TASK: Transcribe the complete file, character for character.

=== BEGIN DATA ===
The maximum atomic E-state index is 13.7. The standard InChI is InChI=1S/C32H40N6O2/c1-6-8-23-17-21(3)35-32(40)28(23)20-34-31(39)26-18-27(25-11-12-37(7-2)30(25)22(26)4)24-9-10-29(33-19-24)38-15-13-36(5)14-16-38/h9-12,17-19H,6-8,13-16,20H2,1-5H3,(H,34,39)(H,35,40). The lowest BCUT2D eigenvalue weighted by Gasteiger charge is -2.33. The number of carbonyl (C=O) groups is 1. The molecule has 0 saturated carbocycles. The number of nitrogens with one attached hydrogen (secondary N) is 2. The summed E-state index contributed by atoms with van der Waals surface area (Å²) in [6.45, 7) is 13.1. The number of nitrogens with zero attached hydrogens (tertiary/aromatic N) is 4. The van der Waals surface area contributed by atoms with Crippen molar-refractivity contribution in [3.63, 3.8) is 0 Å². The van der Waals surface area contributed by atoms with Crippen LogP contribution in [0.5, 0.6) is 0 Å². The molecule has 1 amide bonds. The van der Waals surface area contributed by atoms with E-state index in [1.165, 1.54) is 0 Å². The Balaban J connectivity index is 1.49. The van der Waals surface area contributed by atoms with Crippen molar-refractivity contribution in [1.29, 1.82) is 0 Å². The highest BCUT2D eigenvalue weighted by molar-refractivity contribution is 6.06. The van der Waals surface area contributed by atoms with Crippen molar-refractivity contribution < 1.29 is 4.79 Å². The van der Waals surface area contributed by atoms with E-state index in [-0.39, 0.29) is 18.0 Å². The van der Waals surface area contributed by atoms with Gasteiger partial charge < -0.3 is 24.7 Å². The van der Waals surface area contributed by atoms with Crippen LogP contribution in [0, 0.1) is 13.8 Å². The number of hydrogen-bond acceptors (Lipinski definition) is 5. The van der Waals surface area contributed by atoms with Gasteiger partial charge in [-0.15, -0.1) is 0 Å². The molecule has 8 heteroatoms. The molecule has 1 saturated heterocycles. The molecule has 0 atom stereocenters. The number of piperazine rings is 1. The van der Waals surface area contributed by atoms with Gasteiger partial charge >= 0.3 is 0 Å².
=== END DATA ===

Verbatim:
The maximum atomic E-state index is 13.7. The standard InChI is InChI=1S/C32H40N6O2/c1-6-8-23-17-21(3)35-32(40)28(23)20-34-31(39)26-18-27(25-11-12-37(7-2)30(25)22(26)4)24-9-10-29(33-19-24)38-15-13-36(5)14-16-38/h9-12,17-19H,6-8,13-16,20H2,1-5H3,(H,34,39)(H,35,40). The lowest BCUT2D eigenvalue weighted by Gasteiger charge is -2.33. The number of carbonyl (C=O) groups is 1. The molecule has 0 saturated carbocycles. The number of nitrogens with one attached hydrogen (secondary N) is 2. The summed E-state index contributed by atoms with van der Waals surface area (Å²) in [6.45, 7) is 13.1. The number of nitrogens with zero attached hydrogens (tertiary/aromatic N) is 4. The van der Waals surface area contributed by atoms with Crippen molar-refractivity contribution in [3.63, 3.8) is 0 Å². The van der Waals surface area contributed by atoms with Crippen LogP contribution in [0.5, 0.6) is 0 Å². The molecule has 1 amide bonds. The van der Waals surface area contributed by atoms with E-state index in [1.165, 1.54) is 0 Å². The Balaban J connectivity index is 1.49. The van der Waals surface area contributed by atoms with Crippen molar-refractivity contribution in [1.29, 1.82) is 0 Å². The highest BCUT2D eigenvalue weighted by molar-refractivity contribution is 6.06. The van der Waals surface area contributed by atoms with Crippen molar-refractivity contribution < 1.29 is 4.79 Å². The van der Waals surface area contributed by atoms with E-state index in [-0.39, 0.29) is 18.0 Å². The van der Waals surface area contributed by atoms with Gasteiger partial charge < -0.3 is 24.7 Å². The van der Waals surface area contributed by atoms with Crippen LogP contribution in [0, 0.1) is 13.8 Å². The number of hydrogen-bond acceptors (Lipinski definition) is 5. The van der Waals surface area contributed by atoms with Gasteiger partial charge in [-0.15, -0.1) is 0 Å². The molecule has 8 heteroatoms. The molecule has 1 saturated heterocycles. The molecule has 0 atom stereocenters. The number of piperazine rings is 1. The van der Waals surface area contributed by atoms with Gasteiger partial charge >= 0.3 is 0 Å².